If true, and the will does have such radical autonomy, it would mean that all the “evidence” against God presenting itself to our hypothetical atheist is axiomatically insufficient to determine his choice to reject God. Their choice was entirely free, and therefore willfully wrong (the will being the sole governing factor), and therefore culpable.
The alternative (under the “free will” scheme) is that Romans 1.21-23 is true in some ideal world, where the will would be undetermined, but owing to circumstances beyond God’s control (or a willful error on his part?) ones choices in the real world are actually determined by all kinds of necessity – in the case in hand, by “evidences against God.”
God therefore cannot justly judge atheists for their unbelief. But minimal consideration shows that, once one says that the will ought to be free of necessity but isn’t God can’t actually judge anybody. For as common experience shows, if we’re honest, all our choices are determined by “internal and external necessity” of one sort or another. And the most crucial internal necessity (and fortunately also the way out of the dilemma) is character.
The old insistence that “free will must imply that I could have done otherwise” is actually pretty empty – “possible worlds” don’t exist, only this one, which is where we do our choosing. It may be true that if I was a different “me” in a different world I would choose differently. But I’m not. To will one thing is to reject all others, even if motivations or evidences were in conflict with each other before the will acted to determine my reality.
When I was fourteen, I’d been a (weak) Christian for just a year, and was at a Christian camp. One of the kids was sick, and I went to see him. The guy had been bed-bound for a couple of days, and the leader in attendance asked me – as a test as much as anything, I think – if I would be willing to carry away the bowl of his excrement for disposal at the other end of the field. And despite a strong sense of “ought”, charity was outweighed by “yuk”, and I declined. I failed the test.
No doubt my will (which definitionally is simply the choice I made de eventu) would have been changed if I’d been offered a lot of money, or threatened with some kind of shaming punishment. But under the actual circumstances the decision I made was simply because the character of Christ had not yet been sufficiently formed in me.
Being asked to do yukky things is a sufficent reason for a fourteen-year old to refuse to clean up after a sick friend – but only because that fourteen-year old has spent his life cultivating self-interest rather than Christlike love. At that point there was no other factor to give the “freedom” for me to will otherwise, though that does not remove it from the sphere of moral accountability – as my conscience kept reminding me long afterwards.
The question of the hypothetical atheist’s “evidence” needs to be judged, therefore, in the context of the atheist’s whole life – and since only God sees that, God is the one who may judge it. It’s not rocket science, though it is, perhaps, related to philosophy of science. For as we all know from Kuhn, or should, “evidence” is what is chosen (by the will) from the mass of reality as supportive of a prior theory, and theories, as we also know, are human constructs.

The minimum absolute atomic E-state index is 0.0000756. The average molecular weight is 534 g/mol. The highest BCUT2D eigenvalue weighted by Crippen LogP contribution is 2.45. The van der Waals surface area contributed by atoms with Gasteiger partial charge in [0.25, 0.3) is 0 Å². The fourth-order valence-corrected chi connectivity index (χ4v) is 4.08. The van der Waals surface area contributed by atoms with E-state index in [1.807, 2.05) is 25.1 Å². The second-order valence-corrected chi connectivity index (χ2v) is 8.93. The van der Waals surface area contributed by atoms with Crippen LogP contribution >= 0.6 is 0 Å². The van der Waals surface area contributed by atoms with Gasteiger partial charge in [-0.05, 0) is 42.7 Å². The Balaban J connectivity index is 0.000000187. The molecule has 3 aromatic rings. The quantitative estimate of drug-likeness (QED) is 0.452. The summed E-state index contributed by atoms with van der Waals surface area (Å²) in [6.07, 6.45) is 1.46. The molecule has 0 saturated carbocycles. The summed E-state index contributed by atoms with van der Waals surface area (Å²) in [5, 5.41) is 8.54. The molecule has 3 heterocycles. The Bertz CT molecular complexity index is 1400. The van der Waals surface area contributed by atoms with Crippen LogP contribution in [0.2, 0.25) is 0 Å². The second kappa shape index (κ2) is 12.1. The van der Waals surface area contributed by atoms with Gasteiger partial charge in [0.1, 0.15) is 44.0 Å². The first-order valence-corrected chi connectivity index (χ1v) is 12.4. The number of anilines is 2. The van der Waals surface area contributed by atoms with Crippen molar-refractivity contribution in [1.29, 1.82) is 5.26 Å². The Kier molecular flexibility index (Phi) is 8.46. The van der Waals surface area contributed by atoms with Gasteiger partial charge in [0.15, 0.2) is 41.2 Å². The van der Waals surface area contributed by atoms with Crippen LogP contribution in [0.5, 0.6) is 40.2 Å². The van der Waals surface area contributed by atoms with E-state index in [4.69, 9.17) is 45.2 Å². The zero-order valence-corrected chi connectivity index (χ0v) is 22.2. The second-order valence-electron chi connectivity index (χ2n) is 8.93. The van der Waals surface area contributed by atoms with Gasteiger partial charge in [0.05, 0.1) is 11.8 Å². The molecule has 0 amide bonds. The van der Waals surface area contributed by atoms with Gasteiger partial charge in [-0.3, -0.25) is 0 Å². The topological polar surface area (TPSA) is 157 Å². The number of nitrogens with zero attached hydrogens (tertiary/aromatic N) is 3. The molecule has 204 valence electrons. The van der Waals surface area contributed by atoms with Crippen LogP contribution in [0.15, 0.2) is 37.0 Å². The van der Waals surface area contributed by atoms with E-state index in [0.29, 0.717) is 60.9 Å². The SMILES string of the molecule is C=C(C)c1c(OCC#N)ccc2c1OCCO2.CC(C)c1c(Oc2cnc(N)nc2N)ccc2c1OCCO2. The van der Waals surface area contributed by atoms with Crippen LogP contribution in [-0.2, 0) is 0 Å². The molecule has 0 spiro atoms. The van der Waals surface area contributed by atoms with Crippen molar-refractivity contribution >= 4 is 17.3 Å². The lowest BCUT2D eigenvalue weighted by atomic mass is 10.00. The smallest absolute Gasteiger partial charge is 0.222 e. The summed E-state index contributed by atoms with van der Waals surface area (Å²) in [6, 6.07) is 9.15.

We’re all familiar with the internet atheist who says, “There is no evidence for God”, and that he doen’t really mean “the evidence is insufficient”, but “my theory/worldview does not allow me to see any phenomenon in favour of God’s existence as evidence”. To him there is, literally, “no evidence”.
The question, then, is what forms the theory that determines the will to regard, or disregard, evidence? The answer, surely, is “character”, in its broad sense of “all the prior choices that make up our inner life.” The self-made fascist will find social Darwinian theories of race persuasive. The egalitarian will not. I’m not sure we have enough deep knowledge of even our own motivations and influences to be able to untangle them from the beliefs that we form: they determine those beliefs. And in so doing they determine what we regard as evidence. How that fits into “free will” I’ve no idea, except to make it look even more incoherent as a concept.
In closing, let us explore the case of the atheist who changes his mind about Romans 1, and chooses to know that God’s power and deity are real. If what I’m saying is true, the principle factor at work in such a case is not a change in evidence, but a change in his character. Such a change could not come from within himself, for it is his self that chooses to reject God, governed by the character he has created over a lifetime. “A good man out of the good treasure of his heart brings forth good; and an evil man out of the evil treasure of his heart brings forth evil. For out of the abundance of the heart his mouth speaks.”
The change must therefore be from without, though resulting in a changed character that now chooses to accept God. And this we call “God’s grace”. Those who remember such a change in their own lives will know, therefore, why Paul says faith is “not from yourselves, it is the gift of God.”
And maybe they’ll see that the Remonstrants were a bit confused in saying this ought not to be since thereby the will’s freedom is compromised and necessitated by God. The gift, friends, by an act of new creation, was a whole new will.